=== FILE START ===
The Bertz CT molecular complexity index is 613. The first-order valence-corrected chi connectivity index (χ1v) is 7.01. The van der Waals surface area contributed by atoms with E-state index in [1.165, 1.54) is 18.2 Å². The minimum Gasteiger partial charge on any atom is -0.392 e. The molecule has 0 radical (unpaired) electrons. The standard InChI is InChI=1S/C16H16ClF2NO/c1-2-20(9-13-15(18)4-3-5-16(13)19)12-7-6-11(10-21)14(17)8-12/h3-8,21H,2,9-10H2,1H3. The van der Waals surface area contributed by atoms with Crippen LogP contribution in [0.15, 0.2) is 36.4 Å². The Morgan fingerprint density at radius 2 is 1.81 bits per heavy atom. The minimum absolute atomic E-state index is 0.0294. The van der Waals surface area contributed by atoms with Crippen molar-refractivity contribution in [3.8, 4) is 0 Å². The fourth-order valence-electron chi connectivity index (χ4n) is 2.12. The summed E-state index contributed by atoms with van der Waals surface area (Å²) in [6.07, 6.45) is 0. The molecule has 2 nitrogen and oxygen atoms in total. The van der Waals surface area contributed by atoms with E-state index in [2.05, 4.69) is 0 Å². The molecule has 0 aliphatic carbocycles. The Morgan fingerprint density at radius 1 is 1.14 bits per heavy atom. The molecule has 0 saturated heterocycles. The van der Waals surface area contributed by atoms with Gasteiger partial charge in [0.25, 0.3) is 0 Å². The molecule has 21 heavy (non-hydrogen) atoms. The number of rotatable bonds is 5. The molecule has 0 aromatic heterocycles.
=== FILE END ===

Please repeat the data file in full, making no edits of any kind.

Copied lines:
The Bertz CT molecular complexity index is 613. The first-order valence-corrected chi connectivity index (χ1v) is 7.01. The van der Waals surface area contributed by atoms with E-state index in [1.165, 1.54) is 18.2 Å². The minimum Gasteiger partial charge on any atom is -0.392 e. The molecule has 0 radical (unpaired) electrons. The standard InChI is InChI=1S/C16H16ClF2NO/c1-2-20(9-13-15(18)4-3-5-16(13)19)12-7-6-11(10-21)14(17)8-12/h3-8,21H,2,9-10H2,1H3. The van der Waals surface area contributed by atoms with Crippen LogP contribution in [0.15, 0.2) is 36.4 Å². The Morgan fingerprint density at radius 2 is 1.81 bits per heavy atom. The minimum absolute atomic E-state index is 0.0294. The van der Waals surface area contributed by atoms with Crippen molar-refractivity contribution in [3.8, 4) is 0 Å². The fourth-order valence-electron chi connectivity index (χ4n) is 2.12. The summed E-state index contributed by atoms with van der Waals surface area (Å²) in [6.07, 6.45) is 0. The molecule has 2 nitrogen and oxygen atoms in total. The van der Waals surface area contributed by atoms with E-state index in [2.05, 4.69) is 0 Å². The molecule has 0 aliphatic carbocycles. The Morgan fingerprint density at radius 1 is 1.14 bits per heavy atom. The molecule has 0 saturated heterocycles. The van der Waals surface area contributed by atoms with Gasteiger partial charge in [0.25, 0.3) is 0 Å². The molecule has 21 heavy (non-hydrogen) atoms. The number of rotatable bonds is 5. The molecule has 0 aromatic heterocycles.